Consistency and composition of process specifications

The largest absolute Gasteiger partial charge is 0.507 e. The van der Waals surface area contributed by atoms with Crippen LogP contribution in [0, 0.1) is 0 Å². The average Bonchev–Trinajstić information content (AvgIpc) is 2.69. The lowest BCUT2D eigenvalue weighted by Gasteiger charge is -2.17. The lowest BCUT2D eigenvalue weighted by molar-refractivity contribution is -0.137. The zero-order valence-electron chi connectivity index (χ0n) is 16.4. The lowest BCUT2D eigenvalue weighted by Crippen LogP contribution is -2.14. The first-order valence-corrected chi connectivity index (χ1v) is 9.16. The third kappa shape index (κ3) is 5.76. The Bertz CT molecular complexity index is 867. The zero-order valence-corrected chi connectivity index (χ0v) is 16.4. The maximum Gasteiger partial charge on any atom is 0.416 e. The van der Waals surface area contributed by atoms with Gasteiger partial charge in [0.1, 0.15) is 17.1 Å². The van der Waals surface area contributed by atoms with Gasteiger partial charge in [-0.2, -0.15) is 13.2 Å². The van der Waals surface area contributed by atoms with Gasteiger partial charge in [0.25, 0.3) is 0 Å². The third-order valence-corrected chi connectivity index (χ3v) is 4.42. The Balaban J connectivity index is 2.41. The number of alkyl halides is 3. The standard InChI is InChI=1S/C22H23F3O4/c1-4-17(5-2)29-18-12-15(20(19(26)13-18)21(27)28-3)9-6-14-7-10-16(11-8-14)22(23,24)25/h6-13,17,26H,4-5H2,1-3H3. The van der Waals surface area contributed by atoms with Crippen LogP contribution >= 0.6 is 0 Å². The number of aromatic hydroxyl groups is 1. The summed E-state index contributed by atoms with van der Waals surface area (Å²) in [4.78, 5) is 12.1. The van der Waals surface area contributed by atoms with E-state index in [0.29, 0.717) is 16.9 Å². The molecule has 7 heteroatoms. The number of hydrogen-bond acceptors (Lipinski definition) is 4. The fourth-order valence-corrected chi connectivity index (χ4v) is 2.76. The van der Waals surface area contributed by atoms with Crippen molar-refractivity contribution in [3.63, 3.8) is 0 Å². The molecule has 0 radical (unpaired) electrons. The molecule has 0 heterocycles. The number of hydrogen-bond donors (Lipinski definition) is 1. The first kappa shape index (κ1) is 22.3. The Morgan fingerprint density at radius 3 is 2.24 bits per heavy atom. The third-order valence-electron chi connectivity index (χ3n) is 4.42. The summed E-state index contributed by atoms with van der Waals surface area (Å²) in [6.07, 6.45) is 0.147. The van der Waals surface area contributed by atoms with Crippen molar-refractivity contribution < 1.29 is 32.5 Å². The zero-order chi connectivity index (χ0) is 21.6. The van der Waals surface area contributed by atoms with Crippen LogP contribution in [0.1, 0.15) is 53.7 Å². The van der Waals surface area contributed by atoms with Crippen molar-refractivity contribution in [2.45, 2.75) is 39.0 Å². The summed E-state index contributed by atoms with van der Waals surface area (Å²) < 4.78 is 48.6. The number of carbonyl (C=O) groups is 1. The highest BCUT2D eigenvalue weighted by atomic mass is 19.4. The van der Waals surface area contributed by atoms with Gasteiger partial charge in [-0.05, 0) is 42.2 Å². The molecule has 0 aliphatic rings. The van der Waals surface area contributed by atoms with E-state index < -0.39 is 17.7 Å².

Formal methods for the specification and development of distributed systems have traditionally supported a top-down, linear development process. However, there is a growing awareness in the (distributed) software engineering community that, in addition to a `vertical' structuring into design phases and steps, the specification and development of complex systems should also be structured `horizontally' according to, so called, viewpoints. Such multi-viewpoint development methods raise two important new issues though, viz. consistency and composition of viewpoint specifications. The aim of this thesis is to provide formal techniques to support multi-viewpoint specification and development. In particular, it deals with process algebraic techniques for viewpoint specification, consistency checking and viewpoint composition. An important issue is the formal definition of consistency, in particular when different viewpoints are expressed using different specification techniques -- a situation that is referred to as unbalanced (as opposed to balanced) consistency. To this end, a mathematical framework for formal, viewpoint oriented system development is elaborated by abstracting from specific viewpoint models and specific formal techniques. A number of existing process algebraic specification techniques based on, so called, implementation relations, are investigated on their suitability for viewpoint specification. The thesis contains a comprehensive study of all possible binary consistency relations between specifications in these techniques, resulting in a spectrum of consistency relations. It also provides techniques for composition in these specification techniques. In addition, a new mixed term specification technique is developed that combines the expressiveness of modal logics with the structuring capabilities of process calculi. Consistency and composition turn out to have precisely the desired properties, which makes it an ideal formalism for partial process specification. Moreover, because of its expressiveness, it can serve as a pivotal formalism for unbalanced consistency checking.